How to replace a system file without XP interfering ?



wylbur37
07-09-2005, 11:13 PM
A friend has a computer with Windows XP Pro.
We suspect that one of the system files/drivers might have gotten
replaced by a new (and corrupted) copy either during one of the
updates or because of some malware.
We have an old backup copy of the driver and we tried
to copy it back in, but apparently XP has some scheme where it
doesn't allow anything it considers a system file to be altered or
replaced, and any attempt will be blocked (and the existing file
will stay in place).

Is there any way to override this mechanism ?

Thorsten Matzner
07-09-2005, 11:13 PM
"wylbur37" <wylbur37nospam@yahoo.com> wrote:

>A friend has a computer with Windows XP Pro.
>We suspect that one of the system files/drivers might have gotten
>replaced by a new (and corrupted) copy either during one of the
>updates or because of some malware.
>We have an old backup copy of the driver and we tried
>to copy it back in, but apparently XP has some scheme where it
>doesn't allow anything it considers a system file to be altered or
>replaced, and any attempt will be blocked (and the existing file
>will stay in place).
>
>Is there any way to override this mechanism ?

Replace the file with the same name in C:\WINDOWS\SYSTEM32\DLLCACHE at
first.

--
(tm)

Michal Drewniak
07-09-2005, 11:13 PM
Have you tried to use "Roll back driver"?
It's under Device manager -> Properties of the device -> Driver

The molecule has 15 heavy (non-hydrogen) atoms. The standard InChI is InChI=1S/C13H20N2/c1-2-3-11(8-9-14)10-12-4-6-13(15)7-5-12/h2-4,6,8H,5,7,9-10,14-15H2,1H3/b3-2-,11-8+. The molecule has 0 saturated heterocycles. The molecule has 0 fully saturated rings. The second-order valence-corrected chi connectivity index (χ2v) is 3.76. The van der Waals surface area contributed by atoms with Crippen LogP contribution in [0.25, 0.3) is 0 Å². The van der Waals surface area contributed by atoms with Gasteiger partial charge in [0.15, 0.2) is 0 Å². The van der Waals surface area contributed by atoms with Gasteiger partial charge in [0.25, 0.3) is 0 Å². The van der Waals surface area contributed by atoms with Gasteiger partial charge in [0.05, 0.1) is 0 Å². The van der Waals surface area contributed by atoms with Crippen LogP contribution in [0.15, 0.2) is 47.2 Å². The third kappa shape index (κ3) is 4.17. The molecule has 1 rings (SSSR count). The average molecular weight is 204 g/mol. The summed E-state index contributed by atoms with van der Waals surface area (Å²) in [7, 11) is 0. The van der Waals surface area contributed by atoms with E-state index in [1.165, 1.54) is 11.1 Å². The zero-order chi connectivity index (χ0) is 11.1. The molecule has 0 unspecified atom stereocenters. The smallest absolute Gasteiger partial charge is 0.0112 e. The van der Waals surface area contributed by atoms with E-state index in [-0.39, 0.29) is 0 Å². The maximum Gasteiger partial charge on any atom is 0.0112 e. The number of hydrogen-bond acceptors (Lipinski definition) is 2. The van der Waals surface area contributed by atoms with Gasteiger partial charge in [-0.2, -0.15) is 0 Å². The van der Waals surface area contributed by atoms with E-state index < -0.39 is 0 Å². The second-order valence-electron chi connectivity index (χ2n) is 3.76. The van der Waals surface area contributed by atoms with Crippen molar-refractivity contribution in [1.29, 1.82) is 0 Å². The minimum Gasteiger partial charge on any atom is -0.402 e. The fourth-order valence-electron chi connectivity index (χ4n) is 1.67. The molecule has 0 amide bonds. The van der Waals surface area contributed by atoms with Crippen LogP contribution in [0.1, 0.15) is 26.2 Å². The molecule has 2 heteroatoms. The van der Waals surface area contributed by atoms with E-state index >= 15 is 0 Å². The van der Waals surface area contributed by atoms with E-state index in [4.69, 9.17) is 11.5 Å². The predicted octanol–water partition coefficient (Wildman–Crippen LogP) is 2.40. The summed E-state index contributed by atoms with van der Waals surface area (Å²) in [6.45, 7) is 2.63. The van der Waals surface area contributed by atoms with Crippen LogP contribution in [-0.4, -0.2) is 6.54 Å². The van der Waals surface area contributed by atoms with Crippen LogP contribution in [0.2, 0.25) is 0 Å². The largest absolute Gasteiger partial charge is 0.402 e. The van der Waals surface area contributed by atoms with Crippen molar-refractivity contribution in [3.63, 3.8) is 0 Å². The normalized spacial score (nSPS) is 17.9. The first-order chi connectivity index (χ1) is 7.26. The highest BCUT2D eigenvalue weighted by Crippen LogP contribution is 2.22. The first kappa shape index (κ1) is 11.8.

wylbur37 wrote:
> A friend has a computer with Windows XP Pro.
> We suspect that one of the system files/drivers might have gotten
> replaced by a new (and corrupted) copy either during one of the
> updates or because of some malware.
> We have an old backup copy of the driver and we tried
> to copy it back in, but apparently XP has some scheme where it
> doesn't allow anything it considers a system file to be altered or
> replaced, and any attempt will be blocked (and the existing file
> will stay in place).
>
> Is there any way to override this mechanism ?
>

Byte
07-09-2005, 11:13 PM
DLLCACHE? There is no such directory under System32 unless you create one.

--
Today is the first day of the rest of
your life.


"Thorsten Matzner" wrote:

> "wylbur37" <wylbur37nospam@yahoo.com> wrote:
>
> >A friend has a computer with Windows XP Pro.
> >We suspect that one of the system files/drivers might have gotten
> >replaced by a new (and corrupted) copy either during one of the
> >updates or because of some malware.
> >We have an old backup copy of the driver and we tried
> >to copy it back in, but apparently XP has some scheme where it
> >doesn't allow anything it considers a system file to be altered or
> >replaced, and any attempt will be blocked (and the existing file